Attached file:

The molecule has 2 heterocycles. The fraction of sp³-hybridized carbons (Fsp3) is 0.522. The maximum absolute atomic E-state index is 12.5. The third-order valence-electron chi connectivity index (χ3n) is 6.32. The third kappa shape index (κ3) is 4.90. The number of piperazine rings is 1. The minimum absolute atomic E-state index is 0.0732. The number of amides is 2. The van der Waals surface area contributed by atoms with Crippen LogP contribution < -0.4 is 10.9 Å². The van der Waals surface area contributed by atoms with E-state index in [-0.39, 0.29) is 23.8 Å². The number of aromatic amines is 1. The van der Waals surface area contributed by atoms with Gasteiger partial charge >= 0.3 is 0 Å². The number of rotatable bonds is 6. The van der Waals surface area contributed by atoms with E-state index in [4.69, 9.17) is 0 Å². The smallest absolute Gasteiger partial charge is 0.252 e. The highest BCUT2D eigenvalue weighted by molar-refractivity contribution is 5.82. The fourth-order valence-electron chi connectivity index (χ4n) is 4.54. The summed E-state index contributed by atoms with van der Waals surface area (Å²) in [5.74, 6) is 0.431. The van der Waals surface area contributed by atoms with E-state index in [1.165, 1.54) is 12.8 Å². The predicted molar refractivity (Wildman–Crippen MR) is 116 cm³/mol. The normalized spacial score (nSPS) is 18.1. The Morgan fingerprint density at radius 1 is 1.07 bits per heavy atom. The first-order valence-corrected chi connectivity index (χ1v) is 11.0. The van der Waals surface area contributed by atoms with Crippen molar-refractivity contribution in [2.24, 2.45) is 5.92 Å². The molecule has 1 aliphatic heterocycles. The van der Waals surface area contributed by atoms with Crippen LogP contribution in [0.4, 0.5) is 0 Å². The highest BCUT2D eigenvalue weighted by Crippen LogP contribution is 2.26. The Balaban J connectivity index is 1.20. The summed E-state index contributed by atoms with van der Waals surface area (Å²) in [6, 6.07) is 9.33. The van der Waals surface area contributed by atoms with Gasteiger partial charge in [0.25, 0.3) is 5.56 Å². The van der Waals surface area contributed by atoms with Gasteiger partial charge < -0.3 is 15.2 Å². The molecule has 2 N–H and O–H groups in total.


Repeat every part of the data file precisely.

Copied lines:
The molecule has 2 heterocycles. The fraction of sp³-hybridized carbons (Fsp3) is 0.522. The maximum absolute atomic E-state index is 12.5. The third-order valence-electron chi connectivity index (χ3n) is 6.32. The third kappa shape index (κ3) is 4.90. The number of piperazine rings is 1. The minimum absolute atomic E-state index is 0.0732. The number of amides is 2. The van der Waals surface area contributed by atoms with Crippen LogP contribution < -0.4 is 10.9 Å². The van der Waals surface area contributed by atoms with E-state index in [-0.39, 0.29) is 23.8 Å². The number of aromatic amines is 1. The van der Waals surface area contributed by atoms with Gasteiger partial charge >= 0.3 is 0 Å². The number of rotatable bonds is 6. The van der Waals surface area contributed by atoms with E-state index in [4.69, 9.17) is 0 Å². The smallest absolute Gasteiger partial charge is 0.252 e. The highest BCUT2D eigenvalue weighted by molar-refractivity contribution is 5.82. The fourth-order valence-electron chi connectivity index (χ4n) is 4.54. The summed E-state index contributed by atoms with van der Waals surface area (Å²) in [5.74, 6) is 0.431. The van der Waals surface area contributed by atoms with E-state index in [1.165, 1.54) is 12.8 Å². The predicted molar refractivity (Wildman–Crippen MR) is 116 cm³/mol. The normalized spacial score (nSPS) is 18.1. The Morgan fingerprint density at radius 1 is 1.07 bits per heavy atom. The first-order valence-corrected chi connectivity index (χ1v) is 11.0. The van der Waals surface area contributed by atoms with Crippen molar-refractivity contribution in [2.24, 2.45) is 5.92 Å². The molecule has 1 aliphatic heterocycles. The van der Waals surface area contributed by atoms with Crippen LogP contribution in [0.4, 0.5) is 0 Å². The highest BCUT2D eigenvalue weighted by Crippen LogP contribution is 2.26. The Balaban J connectivity index is 1.20. The summed E-state index contributed by atoms with van der Waals surface area (Å²) in [6, 6.07) is 9.33. The van der Waals surface area contributed by atoms with Gasteiger partial charge in [0.25, 0.3) is 5.56 Å². The van der Waals surface area contributed by atoms with Gasteiger partial charge < -0.3 is 15.2 Å². The molecule has 2 N–H and O–H groups in total.